Polarity Therapy

Polarity Therapy

PEP Topic 
Fatigue
Description 

Polarity therapy promotes healing, relaxation, and well-being by unblocking and balancing energy flow and reestablishing homeostasis within the human energy field. A trained therapist uses anatomical hand positions (connectors) to examine energy flow, discover trigger points, and restore homeostatic energy flow.

Effectiveness Not Established

Research Evidence Summaries

Mustian, K. M., Roscoe, J. A., Palesh, O. G., Sprod, L. K., Heckler, C. E., Peppone, L. J., . . . Morrow, G. R. (2011). Polarity therapy for cancer-related fatigue in patients with breast cancer receiving radiation therapy: a randomized controlled pilot study. Integrative Cancer Therapies, 10, 27–37.

doi: 10.1177/1534735410397044
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Study Purpose:

To examine the efficacy of polarity therapy (PT) for reducing cancer-related fatigue and improving health-related quality of life (HRQOL) in women receiving radiation treatments for breast cancer.

Intervention Characteristics/Basic Study Process:

Patients were treated with one of three arms: standard clinical care, standard clinical care plus three modified massages, or standard clinical care plus 3 PT treatments. Patients were asked to lie on their back and stomach, and treatments lasted about 75 minutes. For the PT treatments, the therapist used hand positions to examine energy flow, discover trigger points, and restore homeostatic energy flow. For the modified massage treatments, therapists used a modified Swedish massage applied over the clothing, and areas to be massaged were left to the discretion of the patients. Information was collected through daily diaries and weekly questionnaires completed by the patients. Participants were recruited by a clinical research coordinator with a referral from their treating oncologist.

Sample Characteristics:

  • Final sample size used for the analysis was 43 female participants.
  • Mean age was 52.9 years. 
  • All participants were diagnosed with breast cancer (stage 0–IV).
  • Thirty-eight of 43 patients were Caucasian.

Study Design:

This was a randomized, controlled trial.

Measurement Instruments/Methods:

  • The Brief Fatigue Inventory (BFI) was used for the primary outcome measure. 
  • Daily fatigue diaries were used to assess fatigue at its worst during the day and were completed at bedtime.
  • HRQOL was assessed using the Functional Assessment of Chronic Illness Therapy (FACIT)–Fatigue.

Results:

The baseline BFI showed a significant difference in baseline fatigue scores. The standard care group had a mean of 1.8, the massage mean was 3.0, and the PT mean was 3.7.  BFI scores, fatigue diaries, and HRQOL measures across the three intervention weeks showed no significant differences between the three groups.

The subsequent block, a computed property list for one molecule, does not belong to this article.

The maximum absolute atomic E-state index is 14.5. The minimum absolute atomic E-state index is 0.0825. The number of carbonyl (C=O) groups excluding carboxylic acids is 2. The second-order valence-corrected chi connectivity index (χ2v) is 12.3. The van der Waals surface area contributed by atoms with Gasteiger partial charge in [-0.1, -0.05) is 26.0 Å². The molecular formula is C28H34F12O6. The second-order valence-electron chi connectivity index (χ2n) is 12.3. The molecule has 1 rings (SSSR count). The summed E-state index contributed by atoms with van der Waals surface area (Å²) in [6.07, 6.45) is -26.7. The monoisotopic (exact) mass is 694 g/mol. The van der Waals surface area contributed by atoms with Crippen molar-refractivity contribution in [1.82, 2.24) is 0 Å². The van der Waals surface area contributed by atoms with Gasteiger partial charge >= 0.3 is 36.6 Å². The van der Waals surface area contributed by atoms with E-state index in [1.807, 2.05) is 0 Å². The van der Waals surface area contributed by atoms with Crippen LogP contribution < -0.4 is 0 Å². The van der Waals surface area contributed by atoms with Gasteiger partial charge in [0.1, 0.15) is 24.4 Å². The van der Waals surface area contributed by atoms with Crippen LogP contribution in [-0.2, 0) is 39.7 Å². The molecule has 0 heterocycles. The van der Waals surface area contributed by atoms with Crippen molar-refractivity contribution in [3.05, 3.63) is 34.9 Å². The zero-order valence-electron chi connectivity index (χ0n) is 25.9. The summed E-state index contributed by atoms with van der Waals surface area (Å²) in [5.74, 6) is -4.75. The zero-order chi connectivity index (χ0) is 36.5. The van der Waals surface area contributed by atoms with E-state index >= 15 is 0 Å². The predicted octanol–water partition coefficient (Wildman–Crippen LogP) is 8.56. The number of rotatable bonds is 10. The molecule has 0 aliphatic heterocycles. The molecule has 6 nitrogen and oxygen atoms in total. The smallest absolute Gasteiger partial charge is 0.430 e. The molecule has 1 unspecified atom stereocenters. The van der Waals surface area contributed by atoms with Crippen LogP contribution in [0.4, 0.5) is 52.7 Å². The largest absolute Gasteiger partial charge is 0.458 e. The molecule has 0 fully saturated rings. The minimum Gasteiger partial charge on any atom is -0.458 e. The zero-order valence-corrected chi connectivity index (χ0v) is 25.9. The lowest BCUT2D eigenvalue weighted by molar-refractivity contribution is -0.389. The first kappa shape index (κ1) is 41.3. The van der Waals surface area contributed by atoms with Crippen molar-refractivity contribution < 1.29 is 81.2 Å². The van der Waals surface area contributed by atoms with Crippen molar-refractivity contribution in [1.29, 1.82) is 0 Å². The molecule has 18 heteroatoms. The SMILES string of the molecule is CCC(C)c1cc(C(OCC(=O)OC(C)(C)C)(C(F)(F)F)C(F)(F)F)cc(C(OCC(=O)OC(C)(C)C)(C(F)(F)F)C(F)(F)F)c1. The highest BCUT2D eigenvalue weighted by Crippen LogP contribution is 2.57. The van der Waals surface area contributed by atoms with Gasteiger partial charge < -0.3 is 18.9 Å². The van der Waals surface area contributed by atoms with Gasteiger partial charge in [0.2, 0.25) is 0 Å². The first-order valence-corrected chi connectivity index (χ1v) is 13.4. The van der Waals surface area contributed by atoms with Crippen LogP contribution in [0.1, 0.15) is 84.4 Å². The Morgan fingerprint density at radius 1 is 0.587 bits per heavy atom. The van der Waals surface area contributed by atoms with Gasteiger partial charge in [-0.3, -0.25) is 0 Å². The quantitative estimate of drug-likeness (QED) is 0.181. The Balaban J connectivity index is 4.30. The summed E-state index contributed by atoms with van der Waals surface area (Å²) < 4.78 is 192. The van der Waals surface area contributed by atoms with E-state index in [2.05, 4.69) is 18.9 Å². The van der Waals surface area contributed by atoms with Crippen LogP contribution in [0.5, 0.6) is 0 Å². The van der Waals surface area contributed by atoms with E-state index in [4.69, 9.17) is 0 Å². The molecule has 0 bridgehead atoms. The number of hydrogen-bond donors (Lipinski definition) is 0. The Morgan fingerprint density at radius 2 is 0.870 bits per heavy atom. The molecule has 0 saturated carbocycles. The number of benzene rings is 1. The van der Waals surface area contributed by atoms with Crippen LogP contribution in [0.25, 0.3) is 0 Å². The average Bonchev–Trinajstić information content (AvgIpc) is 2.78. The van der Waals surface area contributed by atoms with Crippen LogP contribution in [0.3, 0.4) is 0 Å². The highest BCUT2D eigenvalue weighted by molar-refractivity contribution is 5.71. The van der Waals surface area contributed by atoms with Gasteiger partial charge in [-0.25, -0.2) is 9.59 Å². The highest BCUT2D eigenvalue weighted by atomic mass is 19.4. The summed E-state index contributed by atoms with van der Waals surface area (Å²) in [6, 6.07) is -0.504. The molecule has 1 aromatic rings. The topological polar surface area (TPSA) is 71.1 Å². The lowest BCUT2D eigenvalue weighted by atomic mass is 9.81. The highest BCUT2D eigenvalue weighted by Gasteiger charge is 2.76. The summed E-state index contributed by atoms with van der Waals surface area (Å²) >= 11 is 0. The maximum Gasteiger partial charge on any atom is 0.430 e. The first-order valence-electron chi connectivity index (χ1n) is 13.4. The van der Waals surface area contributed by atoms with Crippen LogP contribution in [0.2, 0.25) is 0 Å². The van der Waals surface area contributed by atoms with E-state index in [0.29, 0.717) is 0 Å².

Conclusions:

This study did not show a significant improvement in fatigue scores between the groups. The interventions were well received by participants, and no adverse effects were reported, suggesting that this intervention could be further studied with a larger sample size.

Limitations:

  • The study had a control group that received less attention due to a lack of therapeutic interventions compared to the other two groups, but the massage arm seemed to suggest an effective method to control for attention.
  • The study group was comprised of one diagnosis and gender.

Roscoe, J. A., Matteson, S. E., Mustian, K. M., Padmanaban, D., & Morrow, G. R. (2005). Treatment of radiotherapy-induced fatigue through a nonpharmacological approach. Integrative Cancer Therapies, 4, 8–13.

doi: 10.1177/1534735404273726
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Intervention Characteristics/Basic Study Process:

The intervention involved polarity therapy for a 60- to 70-minute session. A trained therapist used anatomical hand positions (connectors) to examine energy flow, discover trigger points, and restore homeostatic energy flow. Polarity therapy promotes healing, relaxation, and well-being by unblocking and balancing energy flow and reestablishing homeostasis within the human energy field.

Sample Characteristics:

  • The sample included 15 women older than 18 years in the third week of radiotherapy for breast cancer with a fatigue level greater than 2.
  • Average age was 52.5 years (range 35–72).
  • Fourteen of 15 patients were Caucasian.

Setting:

Single radiotherapy center

Phase of Care and Clinical Applications:

Patients were undergoing the active treatment phase of care.

Study Design:

This was a pilot study with three arms:

  • Arm 1:  standard care
  • Arm 2:  one polarity therapy treatment
  • Arm 3:  two polarity therapy treatments one week apart.

Measurement Instruments/Methods:

  • Brief Fatigue Inventory (BFI)
  • Functional Assessment of Cancer Therapy–Fatigue (FACIT-F)

Results:

A statistically significant improvement was observed in fatigue and health-related quality of life in 10 patients who received polarity therapy versus five who did not. There may have been a dose effect. Eight of 10 patients reported improvement.

Limitations:

  • The study had a very small sample.
  • Certification was required.

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